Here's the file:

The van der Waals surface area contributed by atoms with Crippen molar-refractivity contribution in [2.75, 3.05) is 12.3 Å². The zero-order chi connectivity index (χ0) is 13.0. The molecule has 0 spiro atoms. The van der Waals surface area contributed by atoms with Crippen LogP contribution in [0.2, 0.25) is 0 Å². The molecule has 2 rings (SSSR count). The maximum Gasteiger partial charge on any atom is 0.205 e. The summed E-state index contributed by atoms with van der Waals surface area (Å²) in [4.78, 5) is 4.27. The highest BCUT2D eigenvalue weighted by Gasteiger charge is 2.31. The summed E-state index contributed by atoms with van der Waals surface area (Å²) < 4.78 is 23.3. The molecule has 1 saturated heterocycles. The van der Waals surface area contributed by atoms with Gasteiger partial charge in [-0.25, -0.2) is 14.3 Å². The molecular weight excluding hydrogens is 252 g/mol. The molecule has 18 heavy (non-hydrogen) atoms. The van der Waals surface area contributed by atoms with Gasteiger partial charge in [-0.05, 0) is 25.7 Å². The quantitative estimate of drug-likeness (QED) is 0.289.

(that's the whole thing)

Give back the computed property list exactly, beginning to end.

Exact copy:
The van der Waals surface area contributed by atoms with Crippen molar-refractivity contribution in [2.75, 3.05) is 12.3 Å². The zero-order chi connectivity index (χ0) is 13.0. The molecule has 0 spiro atoms. The van der Waals surface area contributed by atoms with Crippen LogP contribution in [0.2, 0.25) is 0 Å². The molecule has 2 rings (SSSR count). The maximum Gasteiger partial charge on any atom is 0.205 e. The summed E-state index contributed by atoms with van der Waals surface area (Å²) in [4.78, 5) is 4.27. The highest BCUT2D eigenvalue weighted by Gasteiger charge is 2.31. The summed E-state index contributed by atoms with van der Waals surface area (Å²) < 4.78 is 23.3. The molecule has 1 saturated heterocycles. The van der Waals surface area contributed by atoms with Gasteiger partial charge in [-0.25, -0.2) is 14.3 Å². The molecular weight excluding hydrogens is 252 g/mol. The molecule has 18 heavy (non-hydrogen) atoms. The van der Waals surface area contributed by atoms with Gasteiger partial charge in [-0.05, 0) is 25.7 Å². The quantitative estimate of drug-likeness (QED) is 0.289.